Twist (dance)  

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Train wreck at Montparnasse (October 22, 1895) by Studio Lévy and Sons.
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Train wreck at Montparnasse (October 22, 1895) by Studio Lévy and Sons.

"The Twist" was a popular dance in the 1960s, inspired by the rock and roll music genre of the decade. Because the Twist was so simple, it became a worldwide craze. The dance involved putting out an imaginary cigarette with your feet, twisting it back and forth, while placing an imaginary towel behind your back and pulling it side to side in order wipe your bottom. Because the dance did not involve touching a partner, people were free to dance alone; ultimately, it was the first major international rock and roll dance of its kind. It later inspired dances such as the ‘Mashed Potato,’ the ‘Monkey,’ and the ‘Funky Chicken,’ though none were as popular as the Twist..

The dance was inspired by “The Twist,” the obscure b-side song of Hank Ballard’s single, “Teardrops on Your Letter,” released in 1959. In this year, popular American DJ and host of American Bandstand, Dick Clark provided an outlet for the popularization of the song as well as the dance craze that accompanied it. In an effort to promote the new trend into mainstream America, Clark urged local Philadelphia record label, Cameo/Parkway to release their own version of “The Twist.” Chubby Checker, who until 1960 had only one hit to his name, (“The Class”;1959) was tapped to cut the song. Released in the summer of 1960, Checker’s rendition of “The Twist” became number one on the singles chart. This record breaking song was the only single to reach number one on two different charts—it reached number one in 1960 and then resurfaced, reaching number one again in 1962.

In 1961, at the height of the Twist craze, patrons at New York's hot Peppermint Lounge on West 45th Street were twisting to the music of the house band, a local group from Jersey, Joey Dee and the Starliters. Their house song, "Peppermint Twist (Part 1)," became the number one song in the United States for three weeks in January 1962. Sailors and hookers, hipsters and weekending Yalies danced alongside New York's social elite, including the Duke of Windsor, at the legendary Peppermint Lounge.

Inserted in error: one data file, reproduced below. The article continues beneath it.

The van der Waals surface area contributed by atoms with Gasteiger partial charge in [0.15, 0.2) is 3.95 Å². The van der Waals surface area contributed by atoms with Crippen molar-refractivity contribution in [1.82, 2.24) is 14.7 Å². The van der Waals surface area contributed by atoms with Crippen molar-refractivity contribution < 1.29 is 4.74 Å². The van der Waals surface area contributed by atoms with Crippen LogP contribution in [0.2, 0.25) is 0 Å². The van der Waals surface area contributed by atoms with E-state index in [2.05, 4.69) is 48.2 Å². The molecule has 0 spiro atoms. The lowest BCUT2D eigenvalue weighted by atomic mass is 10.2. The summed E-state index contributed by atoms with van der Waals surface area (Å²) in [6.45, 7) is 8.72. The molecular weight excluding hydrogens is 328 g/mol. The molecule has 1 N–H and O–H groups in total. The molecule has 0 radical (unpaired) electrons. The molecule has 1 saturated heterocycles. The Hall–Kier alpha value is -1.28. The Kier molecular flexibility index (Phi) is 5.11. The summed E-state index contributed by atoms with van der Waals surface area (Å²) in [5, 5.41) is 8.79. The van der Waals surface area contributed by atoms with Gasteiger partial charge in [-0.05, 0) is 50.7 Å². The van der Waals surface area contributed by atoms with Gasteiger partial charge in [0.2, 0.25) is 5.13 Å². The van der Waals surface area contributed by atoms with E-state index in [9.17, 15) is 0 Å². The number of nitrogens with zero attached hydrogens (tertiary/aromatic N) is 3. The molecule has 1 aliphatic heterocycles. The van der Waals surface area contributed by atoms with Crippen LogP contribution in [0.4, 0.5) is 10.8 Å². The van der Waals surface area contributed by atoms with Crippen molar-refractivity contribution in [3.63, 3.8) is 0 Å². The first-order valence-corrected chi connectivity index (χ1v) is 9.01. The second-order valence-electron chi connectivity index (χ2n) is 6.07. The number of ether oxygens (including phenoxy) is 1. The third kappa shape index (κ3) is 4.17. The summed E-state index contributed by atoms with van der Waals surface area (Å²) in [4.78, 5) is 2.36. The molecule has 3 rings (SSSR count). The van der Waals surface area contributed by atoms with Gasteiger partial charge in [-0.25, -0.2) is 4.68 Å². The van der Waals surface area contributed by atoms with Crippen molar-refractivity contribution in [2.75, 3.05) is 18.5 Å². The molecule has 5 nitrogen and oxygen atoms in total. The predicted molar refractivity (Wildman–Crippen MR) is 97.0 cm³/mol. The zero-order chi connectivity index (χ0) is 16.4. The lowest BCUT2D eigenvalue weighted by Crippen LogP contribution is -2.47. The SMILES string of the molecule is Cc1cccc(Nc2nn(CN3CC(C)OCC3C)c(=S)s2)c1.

In Latin America, the Twist craze was sparked in the 1960-62 period not by recordings by Checker or Ballard, but by Bill Haley & His Comets. Their recordings of "The Spanish Twist" and "Florida Twist" were major successes, particularly in Mexico, and the band were given the credit for starting the dance craze. Haley, in interviews at the time, was always quick to give credit to Checker and Ballard. Coincidentally, Checker appeared in two musicals that took their titles from the two films Haley made in the 1950s (the Checker films had the same producer): Twist Around the Clock (after Rock Around the Clock) and Don't Knock the Twist (after Don't Knock the Rock).

The dance resurfaced for a time in 1988, as a result of a rap version of the song recorded by The Fat Boys with Checker's participation.



Unless indicated otherwise, the text in this article is either based on Wikipedia article "Twist (dance)" or another language Wikipedia page thereof used under the terms of the GNU Free Documentation License; or on original research by Jahsonic and friends. See Art and Popular Culture's copyright notice.

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